Any soft tissue reconstructive procedure should have minimal donor site morbidity. Several authors have reported patients returning to normal footwear and desired activity without limitation following medial plantar artery island flap. J.T. Paget and colleagues objectively looked at donor site morbidity with gait and pressure analysis; they discovered objectively weaker push-off through the hallux, although this was well tolerated by patients.
In summary, the medial plantar artery island flap is ideally suited for reconstructing defects of the heel pad. It provides a durable reconstruction due to its histologic characteristics that are similar to the heel pad, preserved sensation and minimal donor site morbidity. We present a case of medial plantar artery island flap for soft tissue coverage after resection of melanoma. Increased awareness of this proven reconstruction option within the orthopedic community would be beneficial.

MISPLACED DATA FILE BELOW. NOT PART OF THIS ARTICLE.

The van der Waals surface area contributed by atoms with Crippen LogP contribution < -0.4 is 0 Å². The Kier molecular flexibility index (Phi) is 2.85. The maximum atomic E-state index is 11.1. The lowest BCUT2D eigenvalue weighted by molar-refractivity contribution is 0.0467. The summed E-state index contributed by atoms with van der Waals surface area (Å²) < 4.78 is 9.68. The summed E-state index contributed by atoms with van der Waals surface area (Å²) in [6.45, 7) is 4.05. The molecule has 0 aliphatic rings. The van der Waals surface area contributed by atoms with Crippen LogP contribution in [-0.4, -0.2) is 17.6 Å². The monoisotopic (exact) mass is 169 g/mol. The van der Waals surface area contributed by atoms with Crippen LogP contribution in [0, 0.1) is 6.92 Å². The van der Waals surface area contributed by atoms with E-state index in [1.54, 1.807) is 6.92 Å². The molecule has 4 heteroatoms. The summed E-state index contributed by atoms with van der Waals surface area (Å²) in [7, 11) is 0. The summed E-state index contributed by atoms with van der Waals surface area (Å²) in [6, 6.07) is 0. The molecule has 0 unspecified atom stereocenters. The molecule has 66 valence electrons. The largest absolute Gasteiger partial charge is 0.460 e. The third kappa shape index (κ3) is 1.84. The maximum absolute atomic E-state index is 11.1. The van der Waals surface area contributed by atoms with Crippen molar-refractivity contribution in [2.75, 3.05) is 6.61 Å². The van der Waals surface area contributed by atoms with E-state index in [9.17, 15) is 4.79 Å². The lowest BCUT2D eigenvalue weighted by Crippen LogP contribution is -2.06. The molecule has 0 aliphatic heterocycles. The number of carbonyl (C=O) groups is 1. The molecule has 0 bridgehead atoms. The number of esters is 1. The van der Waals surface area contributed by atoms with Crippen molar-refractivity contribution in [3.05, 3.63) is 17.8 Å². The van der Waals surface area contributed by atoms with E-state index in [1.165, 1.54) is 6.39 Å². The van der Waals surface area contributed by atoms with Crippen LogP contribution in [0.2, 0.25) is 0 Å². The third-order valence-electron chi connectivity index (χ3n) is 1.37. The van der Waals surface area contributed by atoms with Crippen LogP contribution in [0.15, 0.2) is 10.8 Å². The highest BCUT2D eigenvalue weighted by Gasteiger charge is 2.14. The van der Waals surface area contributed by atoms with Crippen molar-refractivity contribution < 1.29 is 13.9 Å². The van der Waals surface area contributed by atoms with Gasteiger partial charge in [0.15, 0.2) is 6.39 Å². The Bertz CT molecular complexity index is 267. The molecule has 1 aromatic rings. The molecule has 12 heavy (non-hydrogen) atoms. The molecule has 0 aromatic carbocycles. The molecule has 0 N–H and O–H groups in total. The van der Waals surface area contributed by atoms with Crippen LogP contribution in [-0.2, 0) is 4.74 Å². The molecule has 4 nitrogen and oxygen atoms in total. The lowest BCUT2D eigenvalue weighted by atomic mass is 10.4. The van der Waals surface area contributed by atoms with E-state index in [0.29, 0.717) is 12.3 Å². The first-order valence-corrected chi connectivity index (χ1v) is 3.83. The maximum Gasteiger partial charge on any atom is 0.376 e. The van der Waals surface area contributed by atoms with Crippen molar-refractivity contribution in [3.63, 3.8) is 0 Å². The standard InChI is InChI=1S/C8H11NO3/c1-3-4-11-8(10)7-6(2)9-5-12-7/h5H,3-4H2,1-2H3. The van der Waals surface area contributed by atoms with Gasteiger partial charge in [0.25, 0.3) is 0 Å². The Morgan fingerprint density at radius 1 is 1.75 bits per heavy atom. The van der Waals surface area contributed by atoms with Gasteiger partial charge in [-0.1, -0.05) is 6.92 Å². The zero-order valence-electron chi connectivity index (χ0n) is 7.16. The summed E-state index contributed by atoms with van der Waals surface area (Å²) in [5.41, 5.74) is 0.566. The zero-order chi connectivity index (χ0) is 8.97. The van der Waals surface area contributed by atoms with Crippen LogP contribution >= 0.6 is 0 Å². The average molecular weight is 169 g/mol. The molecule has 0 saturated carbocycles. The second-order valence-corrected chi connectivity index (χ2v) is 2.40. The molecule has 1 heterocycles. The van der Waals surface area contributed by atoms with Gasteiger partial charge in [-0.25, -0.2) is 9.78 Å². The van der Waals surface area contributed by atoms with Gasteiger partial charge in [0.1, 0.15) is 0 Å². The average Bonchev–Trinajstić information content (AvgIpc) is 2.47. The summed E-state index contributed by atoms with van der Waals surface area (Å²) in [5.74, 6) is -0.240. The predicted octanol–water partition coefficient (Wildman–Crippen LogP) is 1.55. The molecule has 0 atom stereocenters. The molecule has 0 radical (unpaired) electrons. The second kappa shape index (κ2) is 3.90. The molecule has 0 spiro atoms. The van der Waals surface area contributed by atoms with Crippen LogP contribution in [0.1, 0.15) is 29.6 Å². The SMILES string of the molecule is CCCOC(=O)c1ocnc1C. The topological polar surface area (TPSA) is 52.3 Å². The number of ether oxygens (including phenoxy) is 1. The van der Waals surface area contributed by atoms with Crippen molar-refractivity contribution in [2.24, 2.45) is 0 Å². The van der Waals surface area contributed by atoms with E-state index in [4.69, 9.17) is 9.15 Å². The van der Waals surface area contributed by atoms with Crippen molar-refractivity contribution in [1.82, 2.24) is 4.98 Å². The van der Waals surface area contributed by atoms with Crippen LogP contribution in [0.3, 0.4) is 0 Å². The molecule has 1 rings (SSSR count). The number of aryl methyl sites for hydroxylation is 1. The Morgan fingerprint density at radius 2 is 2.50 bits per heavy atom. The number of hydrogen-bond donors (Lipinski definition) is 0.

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- For more information:
- Matthew T. Houdek, MD, and Joshua D. Johnson, MD, can be reached at department of orthopedic surgery, Mayo Clinic, and Steven L. Moran, MD, can be reached at division of plastic and reconstructive surgery, Mayo Clinic, 200 First Street SW, Rochester, MN 55905. Houdek’s email: firstname.lastname@example.org. Johnson’s email: email@example.com. Moran’s email: firstname.lastname@example.org.
- Edited by Joshua D. Johnson, MD, and Nicholas A. Trasolini, MD. Johnson is a chief resident in the department of orthopedic surgery at Mayo Clinic in Rochester, Minnesota. He will be a musculoskeletal oncology fellow at MD Anderson following residency. Trasolini is the administrative chief resident in the department of orthopedic surgery at Keck Medical Center of the University of Southern California and will be a sports medicine fellow at Rush University Medical Center following residency. For information on submitting Orthopedics Today Grand Rounds cases, please email: email@example.com.
Disclosures: Moran reports he is a paid consultant for and receives IP royalties from Integra. Johnson and Houdek report no relevant financial disclosures.